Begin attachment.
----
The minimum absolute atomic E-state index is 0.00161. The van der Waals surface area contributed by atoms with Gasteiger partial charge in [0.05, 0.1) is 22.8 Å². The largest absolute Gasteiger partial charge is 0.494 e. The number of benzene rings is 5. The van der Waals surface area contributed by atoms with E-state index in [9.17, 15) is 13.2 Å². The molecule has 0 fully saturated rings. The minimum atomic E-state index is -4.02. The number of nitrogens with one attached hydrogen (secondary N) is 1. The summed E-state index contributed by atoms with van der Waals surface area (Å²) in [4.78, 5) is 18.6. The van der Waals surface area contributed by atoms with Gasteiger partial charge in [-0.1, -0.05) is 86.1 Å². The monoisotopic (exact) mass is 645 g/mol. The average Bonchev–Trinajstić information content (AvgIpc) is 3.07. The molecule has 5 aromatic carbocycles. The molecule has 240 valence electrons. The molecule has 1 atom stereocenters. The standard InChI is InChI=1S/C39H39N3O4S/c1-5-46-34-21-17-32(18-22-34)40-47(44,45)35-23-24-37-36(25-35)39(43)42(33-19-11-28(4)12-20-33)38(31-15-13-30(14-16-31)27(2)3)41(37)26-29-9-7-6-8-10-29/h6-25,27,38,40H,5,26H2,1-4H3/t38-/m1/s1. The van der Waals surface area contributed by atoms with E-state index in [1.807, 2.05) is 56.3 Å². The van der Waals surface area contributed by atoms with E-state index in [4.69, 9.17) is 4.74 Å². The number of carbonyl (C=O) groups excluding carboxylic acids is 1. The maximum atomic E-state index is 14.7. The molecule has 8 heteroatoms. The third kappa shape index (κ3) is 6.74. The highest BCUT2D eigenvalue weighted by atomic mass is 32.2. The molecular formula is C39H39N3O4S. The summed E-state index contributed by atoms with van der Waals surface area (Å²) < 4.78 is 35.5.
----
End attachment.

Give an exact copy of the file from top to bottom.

The minimum absolute atomic E-state index is 0.00161. The van der Waals surface area contributed by atoms with Gasteiger partial charge in [0.05, 0.1) is 22.8 Å². The largest absolute Gasteiger partial charge is 0.494 e. The number of benzene rings is 5. The van der Waals surface area contributed by atoms with E-state index in [9.17, 15) is 13.2 Å². The molecule has 0 fully saturated rings. The minimum atomic E-state index is -4.02. The number of nitrogens with one attached hydrogen (secondary N) is 1. The summed E-state index contributed by atoms with van der Waals surface area (Å²) in [4.78, 5) is 18.6. The van der Waals surface area contributed by atoms with Gasteiger partial charge in [-0.1, -0.05) is 86.1 Å². The monoisotopic (exact) mass is 645 g/mol. The average Bonchev–Trinajstić information content (AvgIpc) is 3.07. The molecule has 5 aromatic carbocycles. The molecule has 240 valence electrons. The molecule has 1 atom stereocenters. The standard InChI is InChI=1S/C39H39N3O4S/c1-5-46-34-21-17-32(18-22-34)40-47(44,45)35-23-24-37-36(25-35)39(43)42(33-19-11-28(4)12-20-33)38(31-15-13-30(14-16-31)27(2)3)41(37)26-29-9-7-6-8-10-29/h6-25,27,38,40H,5,26H2,1-4H3/t38-/m1/s1. The van der Waals surface area contributed by atoms with E-state index in [1.807, 2.05) is 56.3 Å². The van der Waals surface area contributed by atoms with E-state index in [4.69, 9.17) is 4.74 Å². The number of carbonyl (C=O) groups excluding carboxylic acids is 1. The maximum atomic E-state index is 14.7. The molecule has 8 heteroatoms. The third kappa shape index (κ3) is 6.74. The highest BCUT2D eigenvalue weighted by atomic mass is 32.2. The molecular formula is C39H39N3O4S. The summed E-state index contributed by atoms with van der Waals surface area (Å²) < 4.78 is 35.5.